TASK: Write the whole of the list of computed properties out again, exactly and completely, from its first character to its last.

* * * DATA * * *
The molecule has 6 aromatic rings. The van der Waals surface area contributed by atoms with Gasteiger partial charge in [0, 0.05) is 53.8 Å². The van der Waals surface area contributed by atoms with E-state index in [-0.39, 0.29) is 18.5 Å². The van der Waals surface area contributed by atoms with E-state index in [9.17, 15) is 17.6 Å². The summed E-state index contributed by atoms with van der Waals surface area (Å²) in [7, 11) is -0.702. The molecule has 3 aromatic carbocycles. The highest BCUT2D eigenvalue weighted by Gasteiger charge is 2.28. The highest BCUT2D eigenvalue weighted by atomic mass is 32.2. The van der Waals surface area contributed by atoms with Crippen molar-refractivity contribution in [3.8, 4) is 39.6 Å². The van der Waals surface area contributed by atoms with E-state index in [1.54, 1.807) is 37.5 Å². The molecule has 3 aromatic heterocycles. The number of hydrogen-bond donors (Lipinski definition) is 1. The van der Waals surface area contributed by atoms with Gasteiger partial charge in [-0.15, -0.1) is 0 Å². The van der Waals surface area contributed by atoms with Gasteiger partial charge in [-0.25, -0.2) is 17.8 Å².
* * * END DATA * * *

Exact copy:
The molecule has 6 aromatic rings. The van der Waals surface area contributed by atoms with Gasteiger partial charge in [0, 0.05) is 53.8 Å². The van der Waals surface area contributed by atoms with E-state index in [-0.39, 0.29) is 18.5 Å². The van der Waals surface area contributed by atoms with E-state index in [9.17, 15) is 17.6 Å². The summed E-state index contributed by atoms with van der Waals surface area (Å²) in [7, 11) is -0.702. The molecule has 3 aromatic carbocycles. The highest BCUT2D eigenvalue weighted by Gasteiger charge is 2.28. The highest BCUT2D eigenvalue weighted by atomic mass is 32.2. The van der Waals surface area contributed by atoms with Crippen molar-refractivity contribution in [3.8, 4) is 39.6 Å². The van der Waals surface area contributed by atoms with E-state index in [1.54, 1.807) is 37.5 Å². The molecule has 3 aromatic heterocycles. The number of hydrogen-bond donors (Lipinski definition) is 1. The van der Waals surface area contributed by atoms with Gasteiger partial charge in [-0.15, -0.1) is 0 Å². The van der Waals surface area contributed by atoms with Gasteiger partial charge in [-0.25, -0.2) is 17.8 Å².